The top Greek diplomat in Washington says his nation’s first budget surplus in more than a decade should go a long way toward persuading international creditors to ease up on some of the austerity measures that have been forced on Athens.
“For the very first time, we have learned to live with what we have,” Ambassador Christos P. Panagopoulos told The Washington Times in an interview in which he suggested Greece deserves some relief on the more than $300 billion in bailouts it has received since 2010.
The hope, Mr. Panagopoulos said, is that the “Troika” of European Union, European Central Bank and International Monetary Fund officials — who delivered the loans to Greece on the condition that Athens impose deep spending cuts and tax increases — will consider “rearranging the time” allowed for repaying the debt.
The ambassador, who made the comments during a wide-ranging conversation with The Times last week, also weighed in on the worrisome rise in Greece of a neo-Nazi political party and Athens’ view of the renewed peace talks on the long-divided island of Cyprus.
Mr. Panagopoulos downplayed claims by critics that the initial framework for the talks leans too heavily toward the creation of a Turkish Cypriot state, which could undermine Athens’ long-sought goal of unification on the island.
Athens, he said, is prepared to put its full weight behind the talks on the condition that the outcome is a single, unified Cypriot federation — even if that means two ethnically divided states.
The crisis in Cyprus, which has been divided since 1974 when Turkey invaded after a coup that sought to merge the island with Greece, has long disrupted international cooperation over energy extraction in the region.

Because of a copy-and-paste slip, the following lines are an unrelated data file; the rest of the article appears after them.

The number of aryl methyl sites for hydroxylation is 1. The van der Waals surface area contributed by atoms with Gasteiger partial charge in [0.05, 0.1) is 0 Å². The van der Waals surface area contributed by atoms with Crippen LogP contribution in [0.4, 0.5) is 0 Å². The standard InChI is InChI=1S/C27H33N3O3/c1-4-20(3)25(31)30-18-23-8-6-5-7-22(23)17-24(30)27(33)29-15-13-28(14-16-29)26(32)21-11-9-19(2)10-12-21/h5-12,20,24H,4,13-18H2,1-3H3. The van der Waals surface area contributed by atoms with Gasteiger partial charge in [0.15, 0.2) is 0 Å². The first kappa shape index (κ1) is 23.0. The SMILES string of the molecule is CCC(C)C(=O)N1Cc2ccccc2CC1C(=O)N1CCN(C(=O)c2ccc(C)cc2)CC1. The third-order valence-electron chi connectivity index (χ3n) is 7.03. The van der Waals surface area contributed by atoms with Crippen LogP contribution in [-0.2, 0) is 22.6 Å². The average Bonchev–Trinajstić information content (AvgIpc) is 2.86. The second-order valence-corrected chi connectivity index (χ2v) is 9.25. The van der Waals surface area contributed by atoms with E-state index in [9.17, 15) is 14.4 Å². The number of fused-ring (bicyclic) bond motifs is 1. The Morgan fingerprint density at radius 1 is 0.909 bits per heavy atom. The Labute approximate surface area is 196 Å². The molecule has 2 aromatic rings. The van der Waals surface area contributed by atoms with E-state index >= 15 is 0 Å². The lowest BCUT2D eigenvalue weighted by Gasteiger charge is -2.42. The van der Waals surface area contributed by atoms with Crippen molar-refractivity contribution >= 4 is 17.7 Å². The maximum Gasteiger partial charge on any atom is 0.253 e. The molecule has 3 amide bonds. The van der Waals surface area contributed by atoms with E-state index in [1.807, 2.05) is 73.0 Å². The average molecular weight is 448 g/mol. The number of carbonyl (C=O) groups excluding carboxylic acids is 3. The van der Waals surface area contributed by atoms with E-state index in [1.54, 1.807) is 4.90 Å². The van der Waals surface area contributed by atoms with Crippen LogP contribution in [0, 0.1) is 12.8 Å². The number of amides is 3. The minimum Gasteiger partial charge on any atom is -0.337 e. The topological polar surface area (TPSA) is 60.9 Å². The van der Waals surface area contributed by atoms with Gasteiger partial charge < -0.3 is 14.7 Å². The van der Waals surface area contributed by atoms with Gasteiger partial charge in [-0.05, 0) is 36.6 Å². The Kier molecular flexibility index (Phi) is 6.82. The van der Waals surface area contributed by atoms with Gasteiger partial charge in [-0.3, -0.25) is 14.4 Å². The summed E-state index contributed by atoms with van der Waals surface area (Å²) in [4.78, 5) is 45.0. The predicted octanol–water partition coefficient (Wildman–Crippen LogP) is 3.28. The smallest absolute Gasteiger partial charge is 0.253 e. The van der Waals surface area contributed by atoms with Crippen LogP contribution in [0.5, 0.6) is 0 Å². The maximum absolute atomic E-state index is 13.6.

If the talks succeed, many believe, the door could open for an Israeli-Turkish gas pipeline to peacefully cut across Cypriot waters.
With last month marking the start of Greece’s turn at the helm of the European Union’s rotating six-month presidency, Mr. Panagopoulos‘ comments on debt relief — a subject generally regarded as the most contentious issue between Greece and the rest of Europe — were equally pertinent.
Public resistance to the notion of offering debt relief to Greece is widespread within the continent’s wealthier and more powerful nations, such as Germany.
Greek Prime Minister Antonis Samaras announced the roughly $2 billion primary surplus — extra money Athens has on the books before paying the annual interest on its debt — in an interview over the weekend.
The surplus is nearly double the target set by Greece’s creditors.
Mr. Panagopoulos said the development should be weighed when considering whether to give Athens a break on its debt, which totals 175 percent of the nation’s gross domestic product.